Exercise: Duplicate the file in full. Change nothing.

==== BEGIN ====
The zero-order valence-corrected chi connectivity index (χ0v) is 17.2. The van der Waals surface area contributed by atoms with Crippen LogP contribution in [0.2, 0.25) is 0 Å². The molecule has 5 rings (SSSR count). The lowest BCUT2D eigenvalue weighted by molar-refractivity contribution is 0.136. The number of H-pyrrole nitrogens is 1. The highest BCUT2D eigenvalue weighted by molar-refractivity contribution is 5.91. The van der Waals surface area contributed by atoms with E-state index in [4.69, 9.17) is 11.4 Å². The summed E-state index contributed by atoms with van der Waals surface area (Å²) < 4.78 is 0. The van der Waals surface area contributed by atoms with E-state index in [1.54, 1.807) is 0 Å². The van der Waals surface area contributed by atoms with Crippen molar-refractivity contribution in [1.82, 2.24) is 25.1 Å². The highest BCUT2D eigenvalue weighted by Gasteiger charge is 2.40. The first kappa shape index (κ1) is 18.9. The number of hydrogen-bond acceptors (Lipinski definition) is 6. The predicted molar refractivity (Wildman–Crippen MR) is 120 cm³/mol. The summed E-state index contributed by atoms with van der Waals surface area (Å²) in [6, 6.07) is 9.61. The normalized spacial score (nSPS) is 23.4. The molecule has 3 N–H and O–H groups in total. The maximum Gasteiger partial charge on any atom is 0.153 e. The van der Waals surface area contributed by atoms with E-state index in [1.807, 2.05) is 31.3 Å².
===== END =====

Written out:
The zero-order valence-corrected chi connectivity index (χ0v) is 17.2. The van der Waals surface area contributed by atoms with Crippen LogP contribution in [0.2, 0.25) is 0 Å². The molecule has 5 rings (SSSR count). The lowest BCUT2D eigenvalue weighted by molar-refractivity contribution is 0.136. The number of H-pyrrole nitrogens is 1. The highest BCUT2D eigenvalue weighted by molar-refractivity contribution is 5.91. The van der Waals surface area contributed by atoms with E-state index in [4.69, 9.17) is 11.4 Å². The summed E-state index contributed by atoms with van der Waals surface area (Å²) < 4.78 is 0. The van der Waals surface area contributed by atoms with E-state index in [1.54, 1.807) is 0 Å². The van der Waals surface area contributed by atoms with Crippen molar-refractivity contribution in [1.82, 2.24) is 25.1 Å². The highest BCUT2D eigenvalue weighted by Gasteiger charge is 2.40. The first kappa shape index (κ1) is 18.9. The number of hydrogen-bond acceptors (Lipinski definition) is 6. The predicted molar refractivity (Wildman–Crippen MR) is 120 cm³/mol. The summed E-state index contributed by atoms with van der Waals surface area (Å²) in [6, 6.07) is 9.61. The normalized spacial score (nSPS) is 23.4. The molecule has 3 N–H and O–H groups in total. The maximum Gasteiger partial charge on any atom is 0.153 e. The van der Waals surface area contributed by atoms with E-state index in [1.807, 2.05) is 31.3 Å².